Saturday, February 26, 2011

Of Martians and Venus fly traps

GIVEN that they intersect so often, you’d think men and women view sex in the same way.

Seemingly not.

I realized this while alternately moderating and participating in a discussion about protecting women journalists in sexual harassment cases. Last Friday’s forum followed a presentation of safety tips made by Cherry Ann T. Lim, assistant executive director of the Cebu Citizens-Press Council (CCPC), during the CCPC’s 22nd quarterly meeting.

Here’s what I observed and realized:

Talk about sex, women giggle. Talk about sexual harassment, men giggle (I suspect they only titter in mixed company because anything as loud as a guffaw or an audible sex crack will draw dagger looks from us).

When hearing about a case of sexual harassment, women frequently ask this about the victim: how is she? Men are fixated on other details: what was done to her?

Depending on the gender, there’s a difference of emphasis in the term, “sexual harassment”.

Generally, males react strongly (can one say “primordially”?) to the “sexual” aspect: Is the victim attractive? Did she invite the attack? Did she resist? Really, did she resist? Were the sexual advances unreciprocated, really now?

Really, I reminded the two men I asked after the forum that in a case of sexual harassment, it’s implied that the sexual behavior of one of the parties is unwelcome. One fellow argued that sexual harassment may be “reverse harassment,” or retaliation by a female aggressor who morphs into a victim after her advances are spurned by a hapless male, now accused of being the predator.

The other man said that if he were attacked by a “carnivorous” female, he would only cry out for help if she wasn’t to his liking.

I’m convinced that both men were serious and not humoring me (proof of that being that they did not feel the need to preface their views with “seriously,” a white flag men sheepishly wave about when a subject exacts an involuntary Jekyll-and-Hyde reflex despite these enlightened gender-sensitive times).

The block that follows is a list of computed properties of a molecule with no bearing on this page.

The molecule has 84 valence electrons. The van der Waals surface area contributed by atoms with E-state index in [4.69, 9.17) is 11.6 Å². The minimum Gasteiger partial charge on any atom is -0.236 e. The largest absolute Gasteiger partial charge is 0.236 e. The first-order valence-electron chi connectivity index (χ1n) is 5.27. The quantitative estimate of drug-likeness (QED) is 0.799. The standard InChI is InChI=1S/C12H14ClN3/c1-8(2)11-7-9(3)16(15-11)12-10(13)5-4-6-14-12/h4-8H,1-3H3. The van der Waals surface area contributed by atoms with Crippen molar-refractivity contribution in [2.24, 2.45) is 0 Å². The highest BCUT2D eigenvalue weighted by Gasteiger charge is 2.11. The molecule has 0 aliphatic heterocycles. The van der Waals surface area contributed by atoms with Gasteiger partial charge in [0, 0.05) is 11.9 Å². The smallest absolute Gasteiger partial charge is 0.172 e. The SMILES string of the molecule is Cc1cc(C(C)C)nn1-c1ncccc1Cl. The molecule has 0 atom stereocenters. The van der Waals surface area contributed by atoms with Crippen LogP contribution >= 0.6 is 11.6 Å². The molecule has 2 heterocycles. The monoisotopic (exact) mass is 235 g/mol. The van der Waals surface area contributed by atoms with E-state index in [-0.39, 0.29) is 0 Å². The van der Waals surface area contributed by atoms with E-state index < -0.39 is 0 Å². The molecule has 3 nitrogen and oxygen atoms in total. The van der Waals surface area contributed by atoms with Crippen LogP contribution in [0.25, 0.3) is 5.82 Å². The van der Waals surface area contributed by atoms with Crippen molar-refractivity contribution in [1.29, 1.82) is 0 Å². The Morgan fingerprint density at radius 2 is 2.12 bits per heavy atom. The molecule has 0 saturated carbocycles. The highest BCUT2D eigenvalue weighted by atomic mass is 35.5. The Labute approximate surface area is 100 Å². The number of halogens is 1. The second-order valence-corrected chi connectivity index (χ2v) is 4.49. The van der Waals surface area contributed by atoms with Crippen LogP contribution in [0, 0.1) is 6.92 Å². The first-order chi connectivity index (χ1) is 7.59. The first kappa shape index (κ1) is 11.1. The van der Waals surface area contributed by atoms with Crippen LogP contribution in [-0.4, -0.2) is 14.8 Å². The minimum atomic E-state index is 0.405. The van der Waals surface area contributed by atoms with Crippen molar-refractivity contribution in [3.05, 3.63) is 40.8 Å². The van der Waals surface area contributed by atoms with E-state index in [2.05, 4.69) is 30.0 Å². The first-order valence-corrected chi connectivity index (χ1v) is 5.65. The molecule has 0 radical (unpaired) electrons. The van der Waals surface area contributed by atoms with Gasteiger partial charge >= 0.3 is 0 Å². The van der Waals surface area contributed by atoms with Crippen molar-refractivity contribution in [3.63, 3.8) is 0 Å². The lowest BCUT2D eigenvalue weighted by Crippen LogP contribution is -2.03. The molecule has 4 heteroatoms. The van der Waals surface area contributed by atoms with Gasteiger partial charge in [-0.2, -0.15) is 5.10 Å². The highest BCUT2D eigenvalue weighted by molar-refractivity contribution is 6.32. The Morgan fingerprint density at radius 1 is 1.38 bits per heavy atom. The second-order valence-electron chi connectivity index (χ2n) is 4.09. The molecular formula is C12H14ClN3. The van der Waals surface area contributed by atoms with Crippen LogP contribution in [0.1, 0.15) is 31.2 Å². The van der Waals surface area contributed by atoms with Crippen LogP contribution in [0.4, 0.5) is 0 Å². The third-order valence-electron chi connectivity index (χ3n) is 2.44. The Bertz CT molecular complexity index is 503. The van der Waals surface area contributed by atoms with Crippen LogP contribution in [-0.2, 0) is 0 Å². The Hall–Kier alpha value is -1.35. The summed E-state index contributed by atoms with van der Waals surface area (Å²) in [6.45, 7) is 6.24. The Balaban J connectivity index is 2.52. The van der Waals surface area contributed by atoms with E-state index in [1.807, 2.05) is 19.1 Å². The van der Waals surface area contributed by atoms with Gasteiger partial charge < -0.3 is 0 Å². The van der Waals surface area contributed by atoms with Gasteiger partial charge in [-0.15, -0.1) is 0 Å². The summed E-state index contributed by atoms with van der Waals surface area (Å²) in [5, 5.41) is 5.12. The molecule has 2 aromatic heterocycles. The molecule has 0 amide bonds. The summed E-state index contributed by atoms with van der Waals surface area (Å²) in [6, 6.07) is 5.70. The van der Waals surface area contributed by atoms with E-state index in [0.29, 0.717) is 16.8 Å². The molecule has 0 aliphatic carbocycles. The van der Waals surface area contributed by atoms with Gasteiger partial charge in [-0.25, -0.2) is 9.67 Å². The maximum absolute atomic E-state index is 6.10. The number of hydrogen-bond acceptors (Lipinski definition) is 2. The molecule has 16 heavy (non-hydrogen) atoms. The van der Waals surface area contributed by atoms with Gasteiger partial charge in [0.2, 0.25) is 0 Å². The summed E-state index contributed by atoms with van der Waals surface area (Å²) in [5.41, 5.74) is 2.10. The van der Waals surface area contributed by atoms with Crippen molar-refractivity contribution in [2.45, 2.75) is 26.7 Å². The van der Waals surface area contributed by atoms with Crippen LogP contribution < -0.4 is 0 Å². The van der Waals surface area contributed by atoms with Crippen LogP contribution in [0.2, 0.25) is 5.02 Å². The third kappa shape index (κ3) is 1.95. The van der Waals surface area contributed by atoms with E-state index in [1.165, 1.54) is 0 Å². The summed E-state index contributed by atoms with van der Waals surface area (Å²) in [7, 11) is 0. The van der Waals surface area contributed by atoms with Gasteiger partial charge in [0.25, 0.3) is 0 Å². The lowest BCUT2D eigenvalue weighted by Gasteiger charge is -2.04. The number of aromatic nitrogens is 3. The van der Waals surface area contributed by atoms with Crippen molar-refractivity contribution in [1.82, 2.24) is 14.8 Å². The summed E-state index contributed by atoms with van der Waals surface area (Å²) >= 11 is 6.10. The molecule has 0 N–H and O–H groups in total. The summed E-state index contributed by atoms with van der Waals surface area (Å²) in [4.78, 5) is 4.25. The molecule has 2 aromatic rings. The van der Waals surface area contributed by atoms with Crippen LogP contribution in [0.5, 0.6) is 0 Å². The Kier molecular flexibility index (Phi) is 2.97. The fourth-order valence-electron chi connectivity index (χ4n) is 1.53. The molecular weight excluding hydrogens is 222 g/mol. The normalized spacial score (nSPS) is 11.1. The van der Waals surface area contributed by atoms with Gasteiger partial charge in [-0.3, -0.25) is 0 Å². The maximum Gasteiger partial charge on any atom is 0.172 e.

On the other hand, the women I’ve asked say harassment occurs because “men believe they can get away with it.” Sex may make the world go round but the bottom line, baby, is about power.

The power that puts one beyond the pale of sensitivity and accountability is not only embedded in formal positions or traditional standards of authority. It can come from a perception of superiority, making a predator think his maturity, experience, and even sentimental intentions absolve him from appropriately responding to a peer’s discomfort with or rejection of his advances.

Lim reported that “the key factor in dealing with sexual harassment is its impact on the victim, not the intention of the perpetrator”.

“Abusers should not get away with it” is as unequivocal a message a victim can send out in a world of “misunderstood” gestures where “nice” can easily become something else when there are no witnesses but the two of you.

In 1992, John Gray wrote in “Men are from Mars, Women are from Venus” that the two genders are “diametrically different” in needs, values and ways of communication. Likening men and women to beings coming from different planets, Gray pointed out, for instance, that “men complain about problems because they are asking for solutions while women complain about problems because they want their problems to be acknowledged”.

In the recent case of sexual harassment filed by a local correspondent against a news source, I realize that when a victim speaks out about abuse, her struggle is just beginning.

In this enlightened age, where sexual politics scours a victim for the credibility to claim to be one, I value being a member of a gender that’s still stereotyped as virgin or whore, Venus or Venus fly trap (a plant that traps and liquefies insects).

Let predators be warned: no woman struggles alone. A sister will not just be a whine in the wilderness.

( 09173226131)

* First published in Sun.Star Cebu’s Feb. 27, 2011 issue of the “Matamata” Sunday column

Saturday, February 19, 2011

How to be a predator

CORRESPONDENT Carmel Loise Matus recently filed a formal complaint of harassment against Talisay City police chief, Superintendent Henry Biñas.

Last Feb. 18, 2011, Sun.Star Cebu’s Garry A. Cabotaje, Justin K. Vestil and Kevin A. Lagunda reported that Biñas viewed that his “friendly gesture… was misconstrued” by Matus.

The Police Regional Office 7 is investigating the administrative complaint.

As a former teacher of Matus, which is also her nickname, I thank her for speaking out, as well as Cebu Daily News for standing by their reporter.

When the summer term begins in less than a month, Mass Communication majors will be taking their internship with media institutions around the country.

Apprenticeship cements many students’ career choices. Sexual harassment from colleagues or sources is often raised in classroom discussions, but when it does happen, few know how to react. By speaking out, Matus shows us.

“No one can make you feel inferior without your consent.” —that’s Eleanor Roosevelt, quoted by Matus in her Feb. 18 email to her teachers.

I’ve learned from the joys and aches shared by former students embracing a journalist’s life.

Here’s a recap of the tips I’ve picked up, too, from the other side: the predators that make journalism a thorny path: